The Baby Boomers’ Massive Impact on Health Care
By Christina Orlovsky, contributor
In 2006, the first members of the baby boomer generation--those born between 1946 and 1964--turned 60 years old, edging toward their retirement years and the years in which they’ll likely need increased medical care. Representing more than 75 million people, or nearly one-third of the U.S. population, the baby boomers present a number of challenges that the health care industry will soon be forced to face.
In an effort to increase awareness of these challenges and the need for changes in care delivery to meet the needs of an aging population with new health care demands, the American Hospital Association (AHA) released a report on how the baby boomer generation will impact health care for decades to come.
AHA acknowledged that the over-65 population will triple between 1980 and 2030, with the first baby boomers turning 65 in 2011. Although the health and lifestyle of people at age 65 is very different than it was in generations past--it’s even been said that “60 is the new 50”--the reality remains that chronic conditions continue to plague the population. In fact, AHA reported that more than 37 million boomers will be managing more than one chronic condition by 2030, with one out of four, or 14 million, living with diabetes; almost half will be living with arthritis and more than one-third, or over 21 million, will be classified as obese and living with all the health risks associated with obesity.
“The most obvious challenge that really points to the weakest link in health care is the ability to manage chronic illness,” said Rick Wade, senior vice president of communications for AHA. “In previous generations, these chronic illnesses were the ones that went undetected and eventually killed patients. Now we’ve got technology and medications that have permitted us to manage them and keep them functional much longer but we haven’t developed the delivery system to do that.”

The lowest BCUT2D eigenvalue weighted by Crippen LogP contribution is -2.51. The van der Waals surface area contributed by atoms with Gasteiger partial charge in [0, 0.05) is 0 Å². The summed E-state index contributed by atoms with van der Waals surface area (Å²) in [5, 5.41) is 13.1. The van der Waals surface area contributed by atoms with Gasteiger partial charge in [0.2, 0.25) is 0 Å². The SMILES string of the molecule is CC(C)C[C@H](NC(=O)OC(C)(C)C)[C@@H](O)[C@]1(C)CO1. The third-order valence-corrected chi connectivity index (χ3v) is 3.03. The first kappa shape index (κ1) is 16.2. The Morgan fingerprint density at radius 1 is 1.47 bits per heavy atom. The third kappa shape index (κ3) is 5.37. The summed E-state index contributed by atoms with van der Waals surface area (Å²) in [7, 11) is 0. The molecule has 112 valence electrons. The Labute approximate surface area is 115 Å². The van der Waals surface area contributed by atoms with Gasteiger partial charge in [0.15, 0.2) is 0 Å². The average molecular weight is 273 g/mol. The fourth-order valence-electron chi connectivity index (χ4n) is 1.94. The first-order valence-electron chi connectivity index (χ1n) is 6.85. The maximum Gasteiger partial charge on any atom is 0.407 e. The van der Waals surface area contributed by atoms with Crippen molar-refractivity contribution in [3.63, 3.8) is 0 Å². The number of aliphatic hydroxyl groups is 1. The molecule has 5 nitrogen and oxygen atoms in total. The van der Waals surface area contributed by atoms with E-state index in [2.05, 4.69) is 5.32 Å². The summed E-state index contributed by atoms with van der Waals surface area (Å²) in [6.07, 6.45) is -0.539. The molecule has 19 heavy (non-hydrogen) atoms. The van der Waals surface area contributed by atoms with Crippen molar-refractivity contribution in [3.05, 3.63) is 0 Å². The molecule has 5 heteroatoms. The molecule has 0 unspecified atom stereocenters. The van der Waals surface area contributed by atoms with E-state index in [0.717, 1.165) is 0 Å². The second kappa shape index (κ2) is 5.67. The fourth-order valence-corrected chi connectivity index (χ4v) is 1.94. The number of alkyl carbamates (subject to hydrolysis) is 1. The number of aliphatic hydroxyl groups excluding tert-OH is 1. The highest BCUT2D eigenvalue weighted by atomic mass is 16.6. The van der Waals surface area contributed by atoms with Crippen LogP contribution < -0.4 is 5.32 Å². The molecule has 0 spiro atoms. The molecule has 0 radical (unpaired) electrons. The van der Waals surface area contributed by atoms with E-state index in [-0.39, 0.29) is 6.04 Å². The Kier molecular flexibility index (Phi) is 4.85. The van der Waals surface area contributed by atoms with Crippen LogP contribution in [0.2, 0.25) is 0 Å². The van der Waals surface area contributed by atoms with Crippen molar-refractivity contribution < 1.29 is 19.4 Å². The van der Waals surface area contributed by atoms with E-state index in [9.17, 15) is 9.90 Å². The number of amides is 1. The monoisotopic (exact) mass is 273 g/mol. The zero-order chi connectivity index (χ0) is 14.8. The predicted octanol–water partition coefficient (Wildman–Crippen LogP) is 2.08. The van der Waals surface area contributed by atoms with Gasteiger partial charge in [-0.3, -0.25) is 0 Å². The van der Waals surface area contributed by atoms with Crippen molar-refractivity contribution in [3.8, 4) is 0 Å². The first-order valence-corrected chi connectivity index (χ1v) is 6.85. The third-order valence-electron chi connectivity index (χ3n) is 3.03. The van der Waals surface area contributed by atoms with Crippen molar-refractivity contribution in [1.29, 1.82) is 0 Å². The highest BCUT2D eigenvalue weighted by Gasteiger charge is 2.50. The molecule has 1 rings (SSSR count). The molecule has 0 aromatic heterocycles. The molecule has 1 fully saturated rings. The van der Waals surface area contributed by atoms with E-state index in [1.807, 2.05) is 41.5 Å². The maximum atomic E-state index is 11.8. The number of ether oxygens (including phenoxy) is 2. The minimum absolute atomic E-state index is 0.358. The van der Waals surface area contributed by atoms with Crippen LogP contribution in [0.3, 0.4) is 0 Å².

In order to improve health care delivery to address these chronic conditions, Wade explained that hospitals need to focus on forming community-based collaborations and strengthening outpatient services. He added that national attention must be placed on how health care is paid for, and that the boomer generation is the perfect group to advocate for change in this critical area.
“When you think of the boomers, the first part of the group coming up in the 1960s, they were a generation that was involved in social change and social issues,” he said. “Today the needs are for massive change in the way health care is paid for and delivered and we’re going to need a strong wave of activism from the grass roots. The key will be motivating the boomers, who have a strong streak of political activism and many of whom who won’t yet be on Medicare, to have another national debate about health care reform.”
Wade added that workforce changes will need to be made in order to meet the demands of the boomer generation, particularly because many of today’s health care workers are themselves part of the same generation.
“The average age of a hospital nurse is over 40--the bulk of our nurses are in the tail end of the boomer generation,” he said. “We have to figure out strategies to create new workers and find a way to replenish nurses, getting the experienced nurses to move into teaching.”
The nursing shortage will not be the only one affecting the baby boomer generation. Physicians, too, will be in short supply.
“We don’t have enough family physicians, and primary and family care will be important to this generation,” Wade continued. “Plus, we don’t reward our family physicians equally, so they avoid family practice and go into more lucrative areas of medical practice.”
Wade does see one positive trend regarding baby boomers, their expectations and the health care providers that will be at the ready to meet those expectations.
“The baby boomers will be the best-educated and most-savvy seniors this country has ever had and they will insist on power and decision making throughout the health care continuum and into the end of life,” he concluded. “However, there will be a difference in physicians as well, with more women physicians and physicians who are more informed. It’s fortuitous that the upcoming generation of patients and physicians may be better able to communicate than ever before. The same applies for nurses.”
For more information, visit the AHA Web site.
Originally published on NurseZone.com.
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